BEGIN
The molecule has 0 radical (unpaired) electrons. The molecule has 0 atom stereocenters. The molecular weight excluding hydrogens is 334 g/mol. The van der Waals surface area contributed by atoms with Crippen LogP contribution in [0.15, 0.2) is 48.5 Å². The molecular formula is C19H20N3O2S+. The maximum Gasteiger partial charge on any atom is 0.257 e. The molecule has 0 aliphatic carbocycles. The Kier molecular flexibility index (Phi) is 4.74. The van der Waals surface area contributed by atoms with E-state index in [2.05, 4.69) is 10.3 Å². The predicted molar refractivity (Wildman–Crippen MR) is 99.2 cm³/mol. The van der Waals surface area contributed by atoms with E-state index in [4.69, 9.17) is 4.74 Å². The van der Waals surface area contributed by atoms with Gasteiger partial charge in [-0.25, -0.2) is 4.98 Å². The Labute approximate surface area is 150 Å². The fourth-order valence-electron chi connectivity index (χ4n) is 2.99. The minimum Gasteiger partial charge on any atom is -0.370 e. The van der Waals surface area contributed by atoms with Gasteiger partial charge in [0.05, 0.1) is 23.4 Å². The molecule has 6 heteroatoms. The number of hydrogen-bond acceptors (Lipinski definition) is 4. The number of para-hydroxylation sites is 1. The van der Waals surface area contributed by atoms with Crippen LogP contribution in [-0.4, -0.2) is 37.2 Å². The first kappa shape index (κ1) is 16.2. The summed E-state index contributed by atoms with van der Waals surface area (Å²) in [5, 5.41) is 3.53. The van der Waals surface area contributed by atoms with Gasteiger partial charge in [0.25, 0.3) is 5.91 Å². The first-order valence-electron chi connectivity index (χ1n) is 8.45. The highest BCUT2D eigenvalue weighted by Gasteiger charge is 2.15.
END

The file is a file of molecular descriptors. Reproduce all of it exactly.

The molecule has 0 radical (unpaired) electrons. The molecule has 0 atom stereocenters. The molecular weight excluding hydrogens is 334 g/mol. The van der Waals surface area contributed by atoms with Crippen LogP contribution in [0.15, 0.2) is 48.5 Å². The molecular formula is C19H20N3O2S+. The maximum Gasteiger partial charge on any atom is 0.257 e. The molecule has 0 aliphatic carbocycles. The Kier molecular flexibility index (Phi) is 4.74. The van der Waals surface area contributed by atoms with E-state index in [2.05, 4.69) is 10.3 Å². The predicted molar refractivity (Wildman–Crippen MR) is 99.2 cm³/mol. The van der Waals surface area contributed by atoms with E-state index in [4.69, 9.17) is 4.74 Å². The van der Waals surface area contributed by atoms with Gasteiger partial charge in [-0.25, -0.2) is 4.98 Å². The Labute approximate surface area is 150 Å². The fourth-order valence-electron chi connectivity index (χ4n) is 2.99. The minimum Gasteiger partial charge on any atom is -0.370 e. The van der Waals surface area contributed by atoms with Gasteiger partial charge in [0.05, 0.1) is 23.4 Å². The molecule has 6 heteroatoms. The number of hydrogen-bond acceptors (Lipinski definition) is 4. The number of para-hydroxylation sites is 1. The van der Waals surface area contributed by atoms with Crippen LogP contribution in [-0.4, -0.2) is 37.2 Å². The first kappa shape index (κ1) is 16.2. The summed E-state index contributed by atoms with van der Waals surface area (Å²) in [5, 5.41) is 3.53. The van der Waals surface area contributed by atoms with Gasteiger partial charge in [0.25, 0.3) is 5.91 Å². The first-order valence-electron chi connectivity index (χ1n) is 8.45. The highest BCUT2D eigenvalue weighted by Gasteiger charge is 2.15.